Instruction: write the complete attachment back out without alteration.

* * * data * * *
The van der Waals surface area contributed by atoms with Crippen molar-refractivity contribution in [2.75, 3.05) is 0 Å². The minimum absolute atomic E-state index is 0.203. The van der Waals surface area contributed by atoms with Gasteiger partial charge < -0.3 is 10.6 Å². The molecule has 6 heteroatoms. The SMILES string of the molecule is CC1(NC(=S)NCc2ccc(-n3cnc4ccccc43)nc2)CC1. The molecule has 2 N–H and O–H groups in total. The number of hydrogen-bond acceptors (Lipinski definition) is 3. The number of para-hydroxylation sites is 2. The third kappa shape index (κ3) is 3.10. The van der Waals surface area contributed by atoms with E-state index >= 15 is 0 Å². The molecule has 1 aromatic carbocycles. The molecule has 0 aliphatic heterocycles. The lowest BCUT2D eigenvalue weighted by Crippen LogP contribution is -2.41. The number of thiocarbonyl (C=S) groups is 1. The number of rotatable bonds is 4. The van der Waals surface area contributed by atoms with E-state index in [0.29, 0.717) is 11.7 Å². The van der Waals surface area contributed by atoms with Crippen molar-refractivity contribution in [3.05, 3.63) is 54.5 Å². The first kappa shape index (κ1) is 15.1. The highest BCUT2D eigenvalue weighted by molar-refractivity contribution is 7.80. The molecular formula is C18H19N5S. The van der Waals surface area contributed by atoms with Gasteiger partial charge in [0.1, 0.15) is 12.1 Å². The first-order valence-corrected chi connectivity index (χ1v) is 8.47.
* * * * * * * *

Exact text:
The van der Waals surface area contributed by atoms with Crippen molar-refractivity contribution in [2.75, 3.05) is 0 Å². The minimum absolute atomic E-state index is 0.203. The van der Waals surface area contributed by atoms with Gasteiger partial charge < -0.3 is 10.6 Å². The molecule has 6 heteroatoms. The SMILES string of the molecule is CC1(NC(=S)NCc2ccc(-n3cnc4ccccc43)nc2)CC1. The molecule has 2 N–H and O–H groups in total. The number of hydrogen-bond acceptors (Lipinski definition) is 3. The number of para-hydroxylation sites is 2. The third kappa shape index (κ3) is 3.10. The van der Waals surface area contributed by atoms with E-state index >= 15 is 0 Å². The molecule has 1 aromatic carbocycles. The molecule has 0 aliphatic heterocycles. The lowest BCUT2D eigenvalue weighted by Crippen LogP contribution is -2.41. The number of thiocarbonyl (C=S) groups is 1. The number of rotatable bonds is 4. The van der Waals surface area contributed by atoms with E-state index in [0.29, 0.717) is 11.7 Å². The van der Waals surface area contributed by atoms with Crippen molar-refractivity contribution in [3.05, 3.63) is 54.5 Å². The first kappa shape index (κ1) is 15.1. The highest BCUT2D eigenvalue weighted by molar-refractivity contribution is 7.80. The molecular formula is C18H19N5S. The van der Waals surface area contributed by atoms with Gasteiger partial charge in [0.1, 0.15) is 12.1 Å². The first-order valence-corrected chi connectivity index (χ1v) is 8.47.